[Ed. – This is getting way out of hand.]
Jason and Laura Hagan, who home school their three children, were the subject of an investigation by Child Protective Services alleging that their home was messy. The Hagans…had complied with an initial inspection of their home, but balked when the social worker returned for a second inspection, along with two police officers, Sheriff Darren White and Captain David Glidden, both of the Nodaway County (Missouri) Sheriff’s Office. There were no allegations that the children were being abused, neglected, or otherwise endangered, only the report of the home being “messy.” …
The police officers did not have a warrant or other court order to search the Hagan’s home, and the Hagans did not consent to the search. …
The interactions then got physical, as the police officers forced their way into the home. Both Hagans were repeatedly pepper sprayed in the face, and Jason was Tasered multiple times, despite Laura warning the police that he had recently been hospitalized for chest pains. ... The Hagans were also physically assaulted; Laura was slapped in the face, knocking off her glasses, and Jason was kicked in the leg after he had fallen to the floor. Their dog was also pepper sprayed and the officers threatened to shoot it if it did not stop barking.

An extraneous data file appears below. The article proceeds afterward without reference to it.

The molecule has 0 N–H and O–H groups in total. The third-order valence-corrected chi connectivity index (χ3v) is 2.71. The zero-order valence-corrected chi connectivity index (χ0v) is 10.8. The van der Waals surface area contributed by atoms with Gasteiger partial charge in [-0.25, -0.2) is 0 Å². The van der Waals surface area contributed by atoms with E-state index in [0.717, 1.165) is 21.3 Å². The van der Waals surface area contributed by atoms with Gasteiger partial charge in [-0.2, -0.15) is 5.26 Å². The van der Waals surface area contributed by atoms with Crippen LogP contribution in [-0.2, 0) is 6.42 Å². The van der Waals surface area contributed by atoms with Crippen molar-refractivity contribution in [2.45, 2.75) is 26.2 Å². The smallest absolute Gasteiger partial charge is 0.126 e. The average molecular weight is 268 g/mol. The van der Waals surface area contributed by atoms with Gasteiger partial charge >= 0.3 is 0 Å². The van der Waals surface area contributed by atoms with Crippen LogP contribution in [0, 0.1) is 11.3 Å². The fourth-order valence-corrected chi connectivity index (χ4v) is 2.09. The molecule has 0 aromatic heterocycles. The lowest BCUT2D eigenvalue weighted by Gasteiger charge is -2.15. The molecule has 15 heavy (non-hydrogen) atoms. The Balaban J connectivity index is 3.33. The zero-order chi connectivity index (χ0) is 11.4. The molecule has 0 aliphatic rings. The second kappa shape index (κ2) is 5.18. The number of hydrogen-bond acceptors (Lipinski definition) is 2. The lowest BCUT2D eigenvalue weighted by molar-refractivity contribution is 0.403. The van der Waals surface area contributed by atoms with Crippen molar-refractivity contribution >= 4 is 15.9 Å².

Both Hagans were arrested, charged with resisting arrest and endangering the welfare of a child, and were taken to the county jail. Neither was told they were under arrest or read their Miranda rights.
The Hagans’ three children, who had witnessed their parents being assaulted by the police, were taken into protective custody by CPS, and were returned to their home nine days later. However, the Hagans did not regain legal custody for five months, during which time they had to report to the social worker whenever seeking medical care for the children.
The Circuit Court in Nodaway County granted a motion to suppress, which tossed out all the evidence against the Hagans that was obtained during the warrantless entry into their home, and the prosecution against them was dropped. In reaching his ruling, Nodaway County Judge Edward M. Manring found that the officers had entered the Hagan home without a warrant, but “the State has not offered sufficient, if indeed any, evidence of an exception that would indicate a warrantless entry.”